TERA embarks on a quest to stand out in the crowded online gaming field.
Korea has been at the forefront of online gaming for years, thanks in large part to the popularity of Internet cafes and the country’s status as one of the most broadband-connected populations on the planet. Korean developer Bluehole Studios spent over three years developing TERA — The Exiled Realm of Arborea — a recently launched massively-multiplayer online role-playing game (MMORPG) that producer Sam Kim believes will change the genre.
“TERA brings true action to MMOs,” Kim says. “It’s 2012 and we’re still seeing games coming to market with the same old gameplay. MMOs have been stuck in the Stone Age. When they decide to focus on action, they lack depth, and when they focus on depth, players lose out on quality combat.”
It’s TERA’s action combat system that separates this game from the pack. Console gamers accustomed to action-packed RPGs such as Bethesda Studios’ Elder Scrolls V: Skyrim will find that style of combat redefining the MMO genre. Kim says TERA has everything you’d expect from a traditional MMO as well as everything you’d want from a console action game.
“We’re doing away with the one-click monster attacks that plague MMO combat,” Kim says. “This isn’t a game you can play with a sandwich in your hand. You have to aim your attacks when casting spells and swinging your sword or weapon during combat. It’s not an automatic hit, either. Where you aim is where you strike. There are also melee and range attacks, complete with targeting reticules right out of a first-person shooter. And dodging, parrying and blocking play an important role during combat.”
In fact, the game’s combat is so fast and fluid that the developer has added controller support for this PC game. The cornerstone of the game’s combat is the large enemies. Throughout the world there are BAM (big ass monsters). Players have to join up to take on giant enemies like basilisks, fire destroyers and infernal beasts. Kim and his team have designed the BAM artificial intelligence (AI) to ensure this gameplay breaks from the “tank and spank” mold that plagues most MMOs.
“When you go toe-to-toe against BAM it’s all about timing, placement and coordinating as a team,” Kim explains. “Formations matter against BAM. Different classes of characters will take on different roles as teammates join forces to take down these enemies. As an example, Lancers can create a shield wall for protection against incoming fire and teammates can fire over that shield. Clerics can heal teammates during combat, especially Berserkers, who can go in and cut enemies apart, but take a lot of damage doing so.”
There’s more to TERA than just combat, though. The game employs a deeply robust political system, for those who just can’t get enough politics in the real world. As a player rises to power in the world of Arborea and becomes a hero, there are many decisions to make. A player can wield his power in the political scene and use his leadership and charisma to mold the world as he sees fit — for good or for evil. The game has been designed so that characters can write their own stories and develop relationships with other characters (real and virtual) as they progress through the world. Each character can end up becoming a foe or ally in the political scene, so every decision matters.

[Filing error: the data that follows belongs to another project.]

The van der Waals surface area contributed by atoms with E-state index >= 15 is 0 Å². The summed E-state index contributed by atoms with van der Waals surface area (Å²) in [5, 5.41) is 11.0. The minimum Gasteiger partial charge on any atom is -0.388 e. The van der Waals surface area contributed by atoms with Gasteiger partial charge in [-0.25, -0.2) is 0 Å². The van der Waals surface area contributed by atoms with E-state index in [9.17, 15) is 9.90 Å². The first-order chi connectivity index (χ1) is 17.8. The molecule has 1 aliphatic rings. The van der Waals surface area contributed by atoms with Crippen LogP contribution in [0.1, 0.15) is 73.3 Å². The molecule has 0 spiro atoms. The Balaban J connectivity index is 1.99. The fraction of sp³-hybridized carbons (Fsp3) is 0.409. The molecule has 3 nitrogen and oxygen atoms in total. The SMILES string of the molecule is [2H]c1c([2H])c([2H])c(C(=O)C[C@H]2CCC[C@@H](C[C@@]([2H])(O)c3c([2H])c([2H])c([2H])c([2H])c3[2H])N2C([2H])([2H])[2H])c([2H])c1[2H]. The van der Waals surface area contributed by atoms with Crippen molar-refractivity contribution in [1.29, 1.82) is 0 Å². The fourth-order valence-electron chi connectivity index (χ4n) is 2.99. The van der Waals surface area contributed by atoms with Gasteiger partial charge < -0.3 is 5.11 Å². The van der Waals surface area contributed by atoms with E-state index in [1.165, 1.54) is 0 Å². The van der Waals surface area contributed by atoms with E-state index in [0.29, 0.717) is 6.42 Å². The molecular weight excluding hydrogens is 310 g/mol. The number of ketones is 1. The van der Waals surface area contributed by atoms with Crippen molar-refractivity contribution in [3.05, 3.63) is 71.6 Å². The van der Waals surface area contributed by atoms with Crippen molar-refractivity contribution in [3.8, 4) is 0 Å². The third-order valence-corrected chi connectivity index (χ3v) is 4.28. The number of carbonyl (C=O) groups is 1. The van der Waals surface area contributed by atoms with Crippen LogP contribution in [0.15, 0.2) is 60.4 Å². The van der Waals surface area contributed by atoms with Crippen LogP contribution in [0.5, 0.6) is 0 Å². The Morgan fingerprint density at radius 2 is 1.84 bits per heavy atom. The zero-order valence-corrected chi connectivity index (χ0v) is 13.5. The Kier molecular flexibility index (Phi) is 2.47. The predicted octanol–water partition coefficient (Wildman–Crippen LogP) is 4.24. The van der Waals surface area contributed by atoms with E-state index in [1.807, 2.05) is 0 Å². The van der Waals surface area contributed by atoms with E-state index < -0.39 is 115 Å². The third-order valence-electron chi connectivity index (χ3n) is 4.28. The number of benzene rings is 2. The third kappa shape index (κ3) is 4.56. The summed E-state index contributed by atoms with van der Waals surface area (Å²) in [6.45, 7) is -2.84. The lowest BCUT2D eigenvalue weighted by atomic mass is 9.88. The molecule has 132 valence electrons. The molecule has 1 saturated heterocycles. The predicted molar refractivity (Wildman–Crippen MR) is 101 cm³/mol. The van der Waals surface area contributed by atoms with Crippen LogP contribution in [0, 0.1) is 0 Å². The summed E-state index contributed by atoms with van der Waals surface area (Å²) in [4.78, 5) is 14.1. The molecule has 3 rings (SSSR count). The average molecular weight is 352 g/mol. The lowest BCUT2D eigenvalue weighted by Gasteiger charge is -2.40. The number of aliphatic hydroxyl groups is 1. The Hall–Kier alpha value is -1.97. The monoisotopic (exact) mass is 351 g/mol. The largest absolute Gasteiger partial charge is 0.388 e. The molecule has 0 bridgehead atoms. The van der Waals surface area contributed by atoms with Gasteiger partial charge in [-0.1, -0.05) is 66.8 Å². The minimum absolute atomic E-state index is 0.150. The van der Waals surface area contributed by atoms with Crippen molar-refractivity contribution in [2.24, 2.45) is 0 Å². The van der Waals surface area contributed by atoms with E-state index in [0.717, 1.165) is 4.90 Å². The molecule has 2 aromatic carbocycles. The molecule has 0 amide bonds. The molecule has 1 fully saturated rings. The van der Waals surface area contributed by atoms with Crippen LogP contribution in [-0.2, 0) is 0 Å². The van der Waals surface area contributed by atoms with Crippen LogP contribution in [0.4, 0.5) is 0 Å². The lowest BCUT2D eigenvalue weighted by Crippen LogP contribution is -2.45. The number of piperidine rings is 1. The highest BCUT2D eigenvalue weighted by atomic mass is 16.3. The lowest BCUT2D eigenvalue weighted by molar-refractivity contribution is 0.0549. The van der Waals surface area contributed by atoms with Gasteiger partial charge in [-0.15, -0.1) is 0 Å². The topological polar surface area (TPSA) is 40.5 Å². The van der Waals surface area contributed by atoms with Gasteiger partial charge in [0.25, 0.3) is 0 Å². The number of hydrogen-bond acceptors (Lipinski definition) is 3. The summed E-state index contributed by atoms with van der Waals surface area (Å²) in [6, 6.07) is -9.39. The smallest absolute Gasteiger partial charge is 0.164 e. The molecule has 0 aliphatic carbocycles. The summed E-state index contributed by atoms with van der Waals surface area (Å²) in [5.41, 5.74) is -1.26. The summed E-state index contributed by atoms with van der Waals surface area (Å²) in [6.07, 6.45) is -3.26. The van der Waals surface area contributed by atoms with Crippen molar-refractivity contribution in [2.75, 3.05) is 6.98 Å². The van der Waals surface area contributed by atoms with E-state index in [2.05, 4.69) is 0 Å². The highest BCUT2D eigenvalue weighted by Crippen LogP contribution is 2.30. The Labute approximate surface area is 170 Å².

The game’s world, which Kim said drew inspiration from fantasy lore like J.R.R. Tolkien’s “The Lord of the Rings” and Blizzard Entertainment’s World of Warcraft, looks beautiful, thanks to Epic Games’ Unreal Engine 3 technology. The world is both huge and diverse. There are three entire continents, each with 15 to 25 zones to explore. The game offers depth through multiplayer options such as five-player PVP (player vs. player) combat and battleground exploration for five to 10 people per party.
There’s deep customization in the game, including thousands of different weapons and equipment for players to use in combat. There are seven races and eight classes to choose from as players join in an alliance to save the world from bloodthirsty armies of monsters who threaten to destroy the very gods who hold their world together. In creating characters, players can select from details such as face, hair, voice and clothing for each race. Additional details such as skin color, hair color, tattoos and accessories are provided through material parameter adjustments. When given the chance to create avatars, the female Castanic warrior was the most popular race and character class combination during the game’s beta.
Those looking for a different fantasy online experience can check out TERA, which is one of the few subscription-based games out there. More online games have gone free-to-play. With Blizzard Entertainment losing players to BioWare’s Star Wars: The Old Republic, another subscription game, TERA could also lure gamers away from the reigning king.